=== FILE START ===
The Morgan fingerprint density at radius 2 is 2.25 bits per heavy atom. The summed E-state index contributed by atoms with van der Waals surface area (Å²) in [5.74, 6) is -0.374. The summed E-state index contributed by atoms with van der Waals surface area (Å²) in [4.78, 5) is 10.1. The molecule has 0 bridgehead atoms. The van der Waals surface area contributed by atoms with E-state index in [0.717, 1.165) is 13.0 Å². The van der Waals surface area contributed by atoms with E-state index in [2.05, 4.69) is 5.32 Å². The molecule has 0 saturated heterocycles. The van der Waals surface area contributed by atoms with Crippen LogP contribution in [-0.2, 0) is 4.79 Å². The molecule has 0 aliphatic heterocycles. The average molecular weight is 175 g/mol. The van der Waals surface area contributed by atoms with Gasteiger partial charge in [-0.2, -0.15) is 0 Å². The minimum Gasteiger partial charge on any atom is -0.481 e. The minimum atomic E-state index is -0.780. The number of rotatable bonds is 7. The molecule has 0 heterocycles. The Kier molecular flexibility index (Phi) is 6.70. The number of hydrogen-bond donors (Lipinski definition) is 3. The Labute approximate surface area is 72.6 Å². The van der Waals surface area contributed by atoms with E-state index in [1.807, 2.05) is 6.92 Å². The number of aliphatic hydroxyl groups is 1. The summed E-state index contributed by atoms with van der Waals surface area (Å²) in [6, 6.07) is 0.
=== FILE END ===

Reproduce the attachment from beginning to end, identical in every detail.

The Morgan fingerprint density at radius 2 is 2.25 bits per heavy atom. The summed E-state index contributed by atoms with van der Waals surface area (Å²) in [5.74, 6) is -0.374. The summed E-state index contributed by atoms with van der Waals surface area (Å²) in [4.78, 5) is 10.1. The molecule has 0 bridgehead atoms. The van der Waals surface area contributed by atoms with E-state index in [0.717, 1.165) is 13.0 Å². The van der Waals surface area contributed by atoms with E-state index in [2.05, 4.69) is 5.32 Å². The molecule has 0 saturated heterocycles. The van der Waals surface area contributed by atoms with Crippen LogP contribution in [-0.2, 0) is 4.79 Å². The molecule has 0 aliphatic heterocycles. The average molecular weight is 175 g/mol. The van der Waals surface area contributed by atoms with Gasteiger partial charge in [-0.2, -0.15) is 0 Å². The minimum Gasteiger partial charge on any atom is -0.481 e. The minimum atomic E-state index is -0.780. The number of rotatable bonds is 7. The molecule has 0 heterocycles. The Kier molecular flexibility index (Phi) is 6.70. The number of hydrogen-bond donors (Lipinski definition) is 3. The Labute approximate surface area is 72.6 Å². The van der Waals surface area contributed by atoms with E-state index in [1.807, 2.05) is 6.92 Å². The number of aliphatic hydroxyl groups is 1. The summed E-state index contributed by atoms with van der Waals surface area (Å²) in [6, 6.07) is 0.